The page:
By using both extremely precise measuring equipment to establish before and after sizes (down to the micron) of the cam lobes, along with detailed used-oil chemical analysis, the test team is able to accurately determine wear levels during the testing, which equates to the effectiveness of the oil.

While overly simplified, this can be seen in the variety of oils in the GP-1 lineup. Ranging from traditional multi-weight motor oils, such as 5W-20, 10W-30, 15W-40, and 20W-50, to a straight 30-weight break-in oil and even a Nitro70-grade race oil, meant for nitromethane-powered monster engines. Although they all share the GP-1 name, they are each formulated for their specific applications.

For those who are scoffing at the thought of a semi-synthetic oil being able to compete with today’s modern synthetic oils, Speed explains that there are some areas where GP-1 actually outperforms synthetics. “GP-1 utilizes the unique pressure viscosity coefficient of the Pennsylvania-Grade base oil, to create 15-percent thicker oil films than a full-synthetic oil. Thicker oil films mean better protection for the parts it’s coating,” relates Speed.

The Proof is in the Pudding

The team at Driven recognizes that without any kind of proof, what they are saying about GP-1 might be hard for some to swallow. So, they partnered up with COMP Cams and Shaver Specialties Racing Engines to develop an engine test that would provide real wear and performance numbers for both GP-1 and similar products on the market.

“We started with a custom COMP flat-tappet camshaft, that was measured on an Adcole Model 911 machine before and after each test,” says Speed. The Adcole measuring machines can measure cam lobes accurately down to one micron (that’s 0.000039 inches, or 3.9 hundred-thousandths of an inch), and by measuring before and after, an accurate wear number can be determined.

“After several months of repeated dyno testing, camshaft testing, and used oil analysis, The results showed GP-1 offered 50-percent better protection compared to API-licensed conventional oil of the same viscosity and 30-percent better than the same viscosity high-zinc racing oil,” Speed reveals.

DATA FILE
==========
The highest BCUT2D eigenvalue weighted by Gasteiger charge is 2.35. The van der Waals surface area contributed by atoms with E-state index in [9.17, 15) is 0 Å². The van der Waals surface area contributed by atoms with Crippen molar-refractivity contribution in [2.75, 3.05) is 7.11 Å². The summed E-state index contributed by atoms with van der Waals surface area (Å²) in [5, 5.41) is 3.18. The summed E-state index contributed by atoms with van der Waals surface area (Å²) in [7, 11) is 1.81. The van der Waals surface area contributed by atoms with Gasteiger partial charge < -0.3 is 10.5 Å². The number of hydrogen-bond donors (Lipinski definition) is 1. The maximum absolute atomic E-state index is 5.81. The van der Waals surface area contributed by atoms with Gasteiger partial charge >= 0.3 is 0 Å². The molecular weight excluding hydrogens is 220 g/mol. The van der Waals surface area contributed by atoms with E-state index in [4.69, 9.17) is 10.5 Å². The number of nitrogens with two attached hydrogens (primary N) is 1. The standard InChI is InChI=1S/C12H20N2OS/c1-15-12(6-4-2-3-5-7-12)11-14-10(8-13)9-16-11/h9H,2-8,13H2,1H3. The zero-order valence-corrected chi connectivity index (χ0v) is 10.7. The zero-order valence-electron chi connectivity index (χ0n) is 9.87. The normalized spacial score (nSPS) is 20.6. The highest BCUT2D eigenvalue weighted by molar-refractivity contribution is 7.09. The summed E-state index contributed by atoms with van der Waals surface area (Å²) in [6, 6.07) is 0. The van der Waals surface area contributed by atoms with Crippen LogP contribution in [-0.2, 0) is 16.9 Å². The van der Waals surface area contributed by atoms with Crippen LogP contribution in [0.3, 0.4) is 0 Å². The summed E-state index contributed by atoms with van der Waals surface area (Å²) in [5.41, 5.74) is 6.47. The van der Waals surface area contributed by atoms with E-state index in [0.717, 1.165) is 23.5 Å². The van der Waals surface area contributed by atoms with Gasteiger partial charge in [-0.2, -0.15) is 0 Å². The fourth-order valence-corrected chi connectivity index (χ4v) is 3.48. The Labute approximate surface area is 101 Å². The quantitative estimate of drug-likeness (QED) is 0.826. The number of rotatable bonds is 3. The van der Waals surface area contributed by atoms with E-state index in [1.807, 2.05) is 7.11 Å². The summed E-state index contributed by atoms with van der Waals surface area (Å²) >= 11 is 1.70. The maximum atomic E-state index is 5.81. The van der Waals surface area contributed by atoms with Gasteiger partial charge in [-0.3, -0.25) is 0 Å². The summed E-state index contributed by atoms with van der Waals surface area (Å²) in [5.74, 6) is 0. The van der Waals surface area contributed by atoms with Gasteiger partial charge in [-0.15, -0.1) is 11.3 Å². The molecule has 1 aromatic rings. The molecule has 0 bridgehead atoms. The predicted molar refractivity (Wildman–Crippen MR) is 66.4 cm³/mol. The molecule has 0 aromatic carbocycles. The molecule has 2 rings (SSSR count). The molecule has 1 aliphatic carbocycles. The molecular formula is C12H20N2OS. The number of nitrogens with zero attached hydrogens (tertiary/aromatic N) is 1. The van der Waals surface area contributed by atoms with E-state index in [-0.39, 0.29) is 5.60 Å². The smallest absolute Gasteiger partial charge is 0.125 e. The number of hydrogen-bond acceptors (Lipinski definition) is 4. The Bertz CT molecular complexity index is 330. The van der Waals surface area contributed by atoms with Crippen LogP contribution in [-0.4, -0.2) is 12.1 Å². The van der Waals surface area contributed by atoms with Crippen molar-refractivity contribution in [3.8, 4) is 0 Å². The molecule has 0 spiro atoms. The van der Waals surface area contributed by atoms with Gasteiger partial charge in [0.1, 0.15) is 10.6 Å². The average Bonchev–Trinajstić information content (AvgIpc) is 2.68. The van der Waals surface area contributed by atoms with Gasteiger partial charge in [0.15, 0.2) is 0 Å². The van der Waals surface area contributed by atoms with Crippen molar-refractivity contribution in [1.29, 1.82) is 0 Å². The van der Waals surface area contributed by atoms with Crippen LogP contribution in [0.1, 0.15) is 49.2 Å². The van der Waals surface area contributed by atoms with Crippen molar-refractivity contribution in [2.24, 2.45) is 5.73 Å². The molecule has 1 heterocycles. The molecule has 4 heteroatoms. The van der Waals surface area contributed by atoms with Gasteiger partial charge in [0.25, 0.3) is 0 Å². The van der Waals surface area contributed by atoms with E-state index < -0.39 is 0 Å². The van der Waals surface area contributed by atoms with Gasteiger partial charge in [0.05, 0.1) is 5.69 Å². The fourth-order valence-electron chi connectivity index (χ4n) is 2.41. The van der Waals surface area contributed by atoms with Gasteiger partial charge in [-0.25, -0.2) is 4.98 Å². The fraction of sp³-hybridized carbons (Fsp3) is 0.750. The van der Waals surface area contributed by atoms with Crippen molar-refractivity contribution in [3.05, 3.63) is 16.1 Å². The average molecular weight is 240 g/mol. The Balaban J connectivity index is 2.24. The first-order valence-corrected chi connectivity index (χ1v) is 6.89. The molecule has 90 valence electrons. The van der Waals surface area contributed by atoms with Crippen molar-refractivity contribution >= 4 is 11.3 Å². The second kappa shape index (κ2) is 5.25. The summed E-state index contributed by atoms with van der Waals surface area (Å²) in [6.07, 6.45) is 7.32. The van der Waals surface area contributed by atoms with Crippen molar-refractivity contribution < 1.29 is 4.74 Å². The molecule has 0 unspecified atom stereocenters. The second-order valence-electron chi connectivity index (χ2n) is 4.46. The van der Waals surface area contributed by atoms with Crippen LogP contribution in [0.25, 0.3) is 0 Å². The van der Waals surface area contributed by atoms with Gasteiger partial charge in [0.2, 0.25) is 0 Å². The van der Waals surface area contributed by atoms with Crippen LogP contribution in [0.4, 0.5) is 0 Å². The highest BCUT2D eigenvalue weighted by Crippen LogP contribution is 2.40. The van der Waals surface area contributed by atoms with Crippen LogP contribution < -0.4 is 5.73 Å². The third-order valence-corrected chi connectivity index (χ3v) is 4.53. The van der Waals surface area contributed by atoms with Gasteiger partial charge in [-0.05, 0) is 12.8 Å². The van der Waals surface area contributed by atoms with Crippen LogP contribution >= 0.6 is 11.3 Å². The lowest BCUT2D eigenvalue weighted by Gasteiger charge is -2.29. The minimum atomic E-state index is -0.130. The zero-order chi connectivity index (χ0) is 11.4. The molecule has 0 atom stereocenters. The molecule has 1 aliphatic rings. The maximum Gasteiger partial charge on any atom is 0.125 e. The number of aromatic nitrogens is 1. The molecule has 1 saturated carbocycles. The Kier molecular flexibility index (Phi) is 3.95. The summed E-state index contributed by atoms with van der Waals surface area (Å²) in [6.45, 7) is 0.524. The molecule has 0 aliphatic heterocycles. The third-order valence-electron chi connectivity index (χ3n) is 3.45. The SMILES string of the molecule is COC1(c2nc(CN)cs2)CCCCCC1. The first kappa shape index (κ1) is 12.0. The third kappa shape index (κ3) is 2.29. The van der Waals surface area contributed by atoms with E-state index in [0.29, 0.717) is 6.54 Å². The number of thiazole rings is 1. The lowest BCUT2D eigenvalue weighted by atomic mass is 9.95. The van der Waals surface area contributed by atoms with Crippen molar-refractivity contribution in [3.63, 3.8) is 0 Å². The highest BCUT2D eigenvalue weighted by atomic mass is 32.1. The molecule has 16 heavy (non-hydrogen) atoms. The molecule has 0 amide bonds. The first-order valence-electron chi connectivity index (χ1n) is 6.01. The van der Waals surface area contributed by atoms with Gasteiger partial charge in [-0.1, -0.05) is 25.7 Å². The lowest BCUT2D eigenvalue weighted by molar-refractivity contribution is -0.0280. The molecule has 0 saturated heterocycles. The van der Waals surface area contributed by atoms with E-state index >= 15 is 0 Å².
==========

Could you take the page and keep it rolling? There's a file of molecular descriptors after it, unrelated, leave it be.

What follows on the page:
In addition to measuring the components, they were examined under intense magnification to see if there were visual wear differences between oils after testing.

In addition to the wear testing on the dyno, the test team also measured horsepower during the tests. After all, race teams have been looking to the oiling system for extra power when every last bit matters since before most of us were born. “The dyno testing saw a measurable, repeatable power increase with GP-1,” says Speed. “Along with the increased power, we saw lower engine oil temperatures.”

All of the test results point to GP-1 offering a greater level of friction reduction between engine components, which manifests itself as more power to the wheels and less wear and tear on parts. Speed concludes, “And because GP-1 is a semi-synthetic, it’s half the cost of a full-synthetic race oil.”

About the author

Greg Acosta

Greg has spent fifteen years and counting in automotive publishing, with most of his work having a very technical focus. Always interested in how things work, he enjoys sharing his passion for automotive technology with the reader.